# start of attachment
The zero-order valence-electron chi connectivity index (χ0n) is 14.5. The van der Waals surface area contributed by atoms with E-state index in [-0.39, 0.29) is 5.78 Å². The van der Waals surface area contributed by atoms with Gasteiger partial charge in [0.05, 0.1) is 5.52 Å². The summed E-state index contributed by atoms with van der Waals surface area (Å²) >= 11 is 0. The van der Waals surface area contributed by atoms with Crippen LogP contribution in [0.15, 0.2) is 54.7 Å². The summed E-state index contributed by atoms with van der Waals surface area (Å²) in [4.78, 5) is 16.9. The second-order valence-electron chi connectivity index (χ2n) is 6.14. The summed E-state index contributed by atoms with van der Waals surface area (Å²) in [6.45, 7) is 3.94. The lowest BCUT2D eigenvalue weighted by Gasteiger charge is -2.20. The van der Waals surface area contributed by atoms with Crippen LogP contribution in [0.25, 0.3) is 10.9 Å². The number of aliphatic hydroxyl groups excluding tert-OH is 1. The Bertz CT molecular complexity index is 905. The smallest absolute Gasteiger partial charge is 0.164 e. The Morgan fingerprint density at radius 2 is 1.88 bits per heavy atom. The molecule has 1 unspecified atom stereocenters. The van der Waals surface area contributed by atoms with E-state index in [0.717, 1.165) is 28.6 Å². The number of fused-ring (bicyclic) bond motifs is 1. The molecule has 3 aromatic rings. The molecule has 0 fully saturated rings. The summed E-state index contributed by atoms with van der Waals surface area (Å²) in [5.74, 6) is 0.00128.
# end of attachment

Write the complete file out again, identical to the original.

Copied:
The zero-order valence-electron chi connectivity index (χ0n) is 14.5. The van der Waals surface area contributed by atoms with E-state index in [-0.39, 0.29) is 5.78 Å². The van der Waals surface area contributed by atoms with Gasteiger partial charge in [0.05, 0.1) is 5.52 Å². The summed E-state index contributed by atoms with van der Waals surface area (Å²) >= 11 is 0. The van der Waals surface area contributed by atoms with Crippen LogP contribution in [0.15, 0.2) is 54.7 Å². The summed E-state index contributed by atoms with van der Waals surface area (Å²) in [4.78, 5) is 16.9. The second-order valence-electron chi connectivity index (χ2n) is 6.14. The summed E-state index contributed by atoms with van der Waals surface area (Å²) in [6.45, 7) is 3.94. The lowest BCUT2D eigenvalue weighted by Gasteiger charge is -2.20. The van der Waals surface area contributed by atoms with Crippen LogP contribution in [0.25, 0.3) is 10.9 Å². The number of aliphatic hydroxyl groups excluding tert-OH is 1. The Bertz CT molecular complexity index is 905. The smallest absolute Gasteiger partial charge is 0.164 e. The Morgan fingerprint density at radius 2 is 1.88 bits per heavy atom. The molecule has 1 unspecified atom stereocenters. The van der Waals surface area contributed by atoms with E-state index in [0.717, 1.165) is 28.6 Å². The number of fused-ring (bicyclic) bond motifs is 1. The molecule has 3 aromatic rings. The molecule has 0 fully saturated rings. The summed E-state index contributed by atoms with van der Waals surface area (Å²) in [5.74, 6) is 0.00128.